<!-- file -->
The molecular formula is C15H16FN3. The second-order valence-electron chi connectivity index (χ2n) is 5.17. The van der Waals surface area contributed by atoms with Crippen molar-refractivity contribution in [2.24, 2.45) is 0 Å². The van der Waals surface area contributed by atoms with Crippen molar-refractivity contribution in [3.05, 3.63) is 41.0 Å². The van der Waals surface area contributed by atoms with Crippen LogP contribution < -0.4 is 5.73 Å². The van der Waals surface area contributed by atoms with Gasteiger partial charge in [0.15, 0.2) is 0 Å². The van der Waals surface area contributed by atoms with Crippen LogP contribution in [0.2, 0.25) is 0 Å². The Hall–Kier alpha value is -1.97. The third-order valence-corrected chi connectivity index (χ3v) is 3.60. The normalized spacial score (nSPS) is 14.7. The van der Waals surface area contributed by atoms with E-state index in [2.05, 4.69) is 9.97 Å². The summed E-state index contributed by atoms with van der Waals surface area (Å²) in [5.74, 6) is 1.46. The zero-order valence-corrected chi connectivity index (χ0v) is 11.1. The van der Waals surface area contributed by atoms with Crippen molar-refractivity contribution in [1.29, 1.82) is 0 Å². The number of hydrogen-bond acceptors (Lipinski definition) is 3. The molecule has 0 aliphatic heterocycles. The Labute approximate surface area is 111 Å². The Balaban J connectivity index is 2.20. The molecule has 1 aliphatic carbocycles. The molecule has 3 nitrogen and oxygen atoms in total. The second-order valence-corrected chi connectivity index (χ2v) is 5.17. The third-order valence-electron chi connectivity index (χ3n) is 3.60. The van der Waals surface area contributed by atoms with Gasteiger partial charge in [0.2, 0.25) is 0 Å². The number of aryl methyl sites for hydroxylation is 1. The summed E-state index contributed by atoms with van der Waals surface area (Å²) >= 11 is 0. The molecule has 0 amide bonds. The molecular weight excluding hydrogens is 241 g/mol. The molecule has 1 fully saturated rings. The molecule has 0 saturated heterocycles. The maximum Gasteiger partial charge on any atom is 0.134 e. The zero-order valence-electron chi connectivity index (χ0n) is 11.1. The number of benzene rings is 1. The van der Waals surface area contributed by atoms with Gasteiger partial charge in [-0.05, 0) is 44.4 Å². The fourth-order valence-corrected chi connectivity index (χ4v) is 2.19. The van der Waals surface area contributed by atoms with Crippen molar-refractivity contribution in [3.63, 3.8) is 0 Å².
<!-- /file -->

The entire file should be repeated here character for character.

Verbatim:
The molecular formula is C15H16FN3. The second-order valence-electron chi connectivity index (χ2n) is 5.17. The van der Waals surface area contributed by atoms with Crippen molar-refractivity contribution in [2.24, 2.45) is 0 Å². The van der Waals surface area contributed by atoms with Crippen molar-refractivity contribution in [3.05, 3.63) is 41.0 Å². The van der Waals surface area contributed by atoms with Crippen LogP contribution < -0.4 is 5.73 Å². The van der Waals surface area contributed by atoms with Gasteiger partial charge in [0.15, 0.2) is 0 Å². The van der Waals surface area contributed by atoms with Crippen LogP contribution in [0.2, 0.25) is 0 Å². The Hall–Kier alpha value is -1.97. The third-order valence-corrected chi connectivity index (χ3v) is 3.60. The normalized spacial score (nSPS) is 14.7. The van der Waals surface area contributed by atoms with E-state index in [2.05, 4.69) is 9.97 Å². The summed E-state index contributed by atoms with van der Waals surface area (Å²) in [5.74, 6) is 1.46. The zero-order valence-corrected chi connectivity index (χ0v) is 11.1. The van der Waals surface area contributed by atoms with Crippen molar-refractivity contribution in [1.29, 1.82) is 0 Å². The number of hydrogen-bond acceptors (Lipinski definition) is 3. The molecule has 0 aliphatic heterocycles. The Labute approximate surface area is 111 Å². The Balaban J connectivity index is 2.20. The molecule has 1 aliphatic carbocycles. The molecule has 3 nitrogen and oxygen atoms in total. The second-order valence-corrected chi connectivity index (χ2v) is 5.17. The third-order valence-electron chi connectivity index (χ3n) is 3.60. The van der Waals surface area contributed by atoms with Gasteiger partial charge in [0.2, 0.25) is 0 Å². The number of aryl methyl sites for hydroxylation is 1. The summed E-state index contributed by atoms with van der Waals surface area (Å²) >= 11 is 0. The molecule has 0 amide bonds. The molecular weight excluding hydrogens is 241 g/mol. The molecule has 1 fully saturated rings. The molecule has 0 saturated heterocycles. The maximum Gasteiger partial charge on any atom is 0.134 e. The zero-order valence-electron chi connectivity index (χ0n) is 11.1. The number of benzene rings is 1. The van der Waals surface area contributed by atoms with Gasteiger partial charge in [-0.05, 0) is 44.4 Å². The fourth-order valence-corrected chi connectivity index (χ4v) is 2.19. The van der Waals surface area contributed by atoms with Crippen molar-refractivity contribution in [3.63, 3.8) is 0 Å².